By 1994, "young Americans believe[d] they ha[d] a better chance at seeing UFOs than Social Security checks made out to them when they retire," according to a poll released by a youth advocacy group.
Assuming the poll was on the level, this belief had largely been fueled by the inability of people like Sawyer to explain the way that venerable program worked. Anthropologically speaking, these journalists enjoyed life in the nation's underwear drawers, but were bored, and perhaps a bit overwhelmed, by questions about major matters of substance.
During 1995 and 1996, Sawyer and other celebrities exactly like her were completely unable to explain the basic logic of Newt Gingrich's Medicare proposal.
Was the GOP proposing "Medicare cuts," or was it simply reducing the rate at which the program would grow? People like Sawyer were baffled by this. Their inability to handle that question continued for several years.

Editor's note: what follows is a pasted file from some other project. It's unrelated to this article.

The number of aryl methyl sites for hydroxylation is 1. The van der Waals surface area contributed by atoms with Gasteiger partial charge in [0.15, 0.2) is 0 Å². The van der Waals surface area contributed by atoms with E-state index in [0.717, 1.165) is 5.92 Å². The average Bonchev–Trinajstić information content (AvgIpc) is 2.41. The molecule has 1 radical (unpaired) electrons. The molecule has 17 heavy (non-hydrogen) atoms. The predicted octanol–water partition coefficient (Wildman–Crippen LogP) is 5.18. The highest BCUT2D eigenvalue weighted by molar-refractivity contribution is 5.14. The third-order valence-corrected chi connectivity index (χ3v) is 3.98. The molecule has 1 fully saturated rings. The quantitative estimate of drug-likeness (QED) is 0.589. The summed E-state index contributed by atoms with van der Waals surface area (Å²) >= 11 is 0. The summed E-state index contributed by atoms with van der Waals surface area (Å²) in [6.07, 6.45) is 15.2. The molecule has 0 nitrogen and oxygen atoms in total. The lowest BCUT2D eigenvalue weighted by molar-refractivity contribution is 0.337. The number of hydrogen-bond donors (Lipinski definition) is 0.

Within a few years, loud shouters like cable's Chris Matthews were filling the void with deranged assessments of topics like Hillary Clinton's disturbing behavior on bunny ski slopes and the deeply troubling number of buttons on Candidate Gore's suit jackets.
This was the gruesome era known in the future for The Rise of Leadership Down. Tomorrow, we'll start with Sawyer's interviews with Candidate Gore in 1999 and with Candidate Clinton in 2014.
At any rate, "There was no avoiding Mister Trump's War," one future scholar told us last night. "It was anthropology all the way down, as Sawyer's past conduct makes clear."
By 1990, the rewards for that kind of journalism were simply too damn high. Or so this future scholar said as she returned to the future caves in which her colleagues huddle.
Tomorrow: A truly amazing story! Could it be that The Rise of Leadership Down started with Muskie's lost tears?